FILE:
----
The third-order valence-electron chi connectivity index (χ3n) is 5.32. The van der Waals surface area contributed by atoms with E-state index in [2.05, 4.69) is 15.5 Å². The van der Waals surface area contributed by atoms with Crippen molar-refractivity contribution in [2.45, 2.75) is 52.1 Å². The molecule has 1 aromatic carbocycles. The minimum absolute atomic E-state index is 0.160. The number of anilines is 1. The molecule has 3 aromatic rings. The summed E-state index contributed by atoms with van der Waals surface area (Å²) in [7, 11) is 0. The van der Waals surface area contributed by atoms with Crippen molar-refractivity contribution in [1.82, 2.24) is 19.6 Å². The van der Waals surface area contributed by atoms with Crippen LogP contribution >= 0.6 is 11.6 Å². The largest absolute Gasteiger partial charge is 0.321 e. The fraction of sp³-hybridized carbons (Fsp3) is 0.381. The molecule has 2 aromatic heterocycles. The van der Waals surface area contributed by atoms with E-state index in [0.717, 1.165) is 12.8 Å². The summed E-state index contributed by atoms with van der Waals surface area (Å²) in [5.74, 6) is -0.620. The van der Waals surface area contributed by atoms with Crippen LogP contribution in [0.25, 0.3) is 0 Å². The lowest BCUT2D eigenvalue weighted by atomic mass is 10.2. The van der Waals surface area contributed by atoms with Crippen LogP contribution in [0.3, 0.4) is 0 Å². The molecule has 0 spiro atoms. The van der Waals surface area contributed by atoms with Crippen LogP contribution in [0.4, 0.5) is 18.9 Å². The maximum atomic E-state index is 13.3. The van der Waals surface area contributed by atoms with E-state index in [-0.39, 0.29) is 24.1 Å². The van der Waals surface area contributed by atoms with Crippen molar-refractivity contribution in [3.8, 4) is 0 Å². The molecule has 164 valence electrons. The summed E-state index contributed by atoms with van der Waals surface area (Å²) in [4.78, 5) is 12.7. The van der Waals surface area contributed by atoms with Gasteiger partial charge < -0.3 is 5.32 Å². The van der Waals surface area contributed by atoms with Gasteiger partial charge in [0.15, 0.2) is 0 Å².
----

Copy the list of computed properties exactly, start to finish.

The third-order valence-electron chi connectivity index (χ3n) is 5.32. The van der Waals surface area contributed by atoms with E-state index in [2.05, 4.69) is 15.5 Å². The van der Waals surface area contributed by atoms with Crippen molar-refractivity contribution in [2.45, 2.75) is 52.1 Å². The molecule has 1 aromatic carbocycles. The minimum absolute atomic E-state index is 0.160. The number of anilines is 1. The molecule has 3 aromatic rings. The summed E-state index contributed by atoms with van der Waals surface area (Å²) in [7, 11) is 0. The van der Waals surface area contributed by atoms with Crippen molar-refractivity contribution in [1.82, 2.24) is 19.6 Å². The van der Waals surface area contributed by atoms with Crippen LogP contribution >= 0.6 is 11.6 Å². The largest absolute Gasteiger partial charge is 0.321 e. The fraction of sp³-hybridized carbons (Fsp3) is 0.381. The molecule has 2 aromatic heterocycles. The van der Waals surface area contributed by atoms with E-state index in [0.717, 1.165) is 12.8 Å². The summed E-state index contributed by atoms with van der Waals surface area (Å²) in [5.74, 6) is -0.620. The van der Waals surface area contributed by atoms with Crippen LogP contribution in [0.25, 0.3) is 0 Å². The lowest BCUT2D eigenvalue weighted by atomic mass is 10.2. The van der Waals surface area contributed by atoms with Crippen LogP contribution in [0.3, 0.4) is 0 Å². The molecule has 0 spiro atoms. The van der Waals surface area contributed by atoms with Crippen LogP contribution in [0.4, 0.5) is 18.9 Å². The maximum atomic E-state index is 13.3. The van der Waals surface area contributed by atoms with E-state index in [-0.39, 0.29) is 24.1 Å². The van der Waals surface area contributed by atoms with Crippen molar-refractivity contribution in [3.8, 4) is 0 Å². The molecule has 164 valence electrons. The summed E-state index contributed by atoms with van der Waals surface area (Å²) in [4.78, 5) is 12.7. The van der Waals surface area contributed by atoms with Gasteiger partial charge < -0.3 is 5.32 Å². The van der Waals surface area contributed by atoms with Gasteiger partial charge in [0.15, 0.2) is 0 Å².